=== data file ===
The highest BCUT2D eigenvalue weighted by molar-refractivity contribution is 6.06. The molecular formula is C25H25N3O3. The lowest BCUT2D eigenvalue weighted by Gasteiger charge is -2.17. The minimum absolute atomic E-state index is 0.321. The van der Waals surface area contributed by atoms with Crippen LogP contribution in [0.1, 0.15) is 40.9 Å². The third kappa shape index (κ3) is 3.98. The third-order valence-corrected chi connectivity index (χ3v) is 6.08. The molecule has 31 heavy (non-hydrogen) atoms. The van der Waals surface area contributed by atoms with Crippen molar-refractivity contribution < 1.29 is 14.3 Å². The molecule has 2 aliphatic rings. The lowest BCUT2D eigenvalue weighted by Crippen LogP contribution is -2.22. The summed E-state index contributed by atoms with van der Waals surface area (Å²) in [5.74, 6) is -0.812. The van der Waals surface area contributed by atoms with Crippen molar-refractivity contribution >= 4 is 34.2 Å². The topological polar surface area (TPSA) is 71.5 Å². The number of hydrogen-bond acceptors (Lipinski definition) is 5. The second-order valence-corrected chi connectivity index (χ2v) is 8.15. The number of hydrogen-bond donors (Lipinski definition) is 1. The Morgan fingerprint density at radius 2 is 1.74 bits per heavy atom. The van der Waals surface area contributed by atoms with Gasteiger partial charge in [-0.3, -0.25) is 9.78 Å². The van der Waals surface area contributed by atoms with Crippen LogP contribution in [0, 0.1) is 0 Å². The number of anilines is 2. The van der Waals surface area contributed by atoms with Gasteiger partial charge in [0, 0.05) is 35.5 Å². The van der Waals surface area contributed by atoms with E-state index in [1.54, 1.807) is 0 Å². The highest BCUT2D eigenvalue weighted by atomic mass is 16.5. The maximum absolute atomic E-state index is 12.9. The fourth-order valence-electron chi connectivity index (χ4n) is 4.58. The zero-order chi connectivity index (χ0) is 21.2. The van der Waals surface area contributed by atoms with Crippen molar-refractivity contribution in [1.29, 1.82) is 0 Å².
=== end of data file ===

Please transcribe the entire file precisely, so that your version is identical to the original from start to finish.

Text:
The highest BCUT2D eigenvalue weighted by molar-refractivity contribution is 6.06. The molecular formula is C25H25N3O3. The lowest BCUT2D eigenvalue weighted by Gasteiger charge is -2.17. The minimum absolute atomic E-state index is 0.321. The van der Waals surface area contributed by atoms with Crippen LogP contribution in [0.1, 0.15) is 40.9 Å². The third kappa shape index (κ3) is 3.98. The third-order valence-corrected chi connectivity index (χ3v) is 6.08. The molecule has 31 heavy (non-hydrogen) atoms. The van der Waals surface area contributed by atoms with Crippen molar-refractivity contribution < 1.29 is 14.3 Å². The molecule has 2 aliphatic rings. The lowest BCUT2D eigenvalue weighted by Crippen LogP contribution is -2.22. The summed E-state index contributed by atoms with van der Waals surface area (Å²) in [5.74, 6) is -0.812. The van der Waals surface area contributed by atoms with Crippen molar-refractivity contribution >= 4 is 34.2 Å². The topological polar surface area (TPSA) is 71.5 Å². The number of hydrogen-bond acceptors (Lipinski definition) is 5. The second-order valence-corrected chi connectivity index (χ2v) is 8.15. The number of hydrogen-bond donors (Lipinski definition) is 1. The Morgan fingerprint density at radius 2 is 1.74 bits per heavy atom. The van der Waals surface area contributed by atoms with Gasteiger partial charge in [-0.3, -0.25) is 9.78 Å². The van der Waals surface area contributed by atoms with Crippen LogP contribution in [0, 0.1) is 0 Å². The number of anilines is 2. The van der Waals surface area contributed by atoms with Gasteiger partial charge in [0, 0.05) is 35.5 Å². The van der Waals surface area contributed by atoms with E-state index in [1.54, 1.807) is 0 Å². The highest BCUT2D eigenvalue weighted by atomic mass is 16.5. The maximum absolute atomic E-state index is 12.9. The fourth-order valence-electron chi connectivity index (χ4n) is 4.58. The zero-order chi connectivity index (χ0) is 21.2. The van der Waals surface area contributed by atoms with Crippen molar-refractivity contribution in [1.29, 1.82) is 0 Å².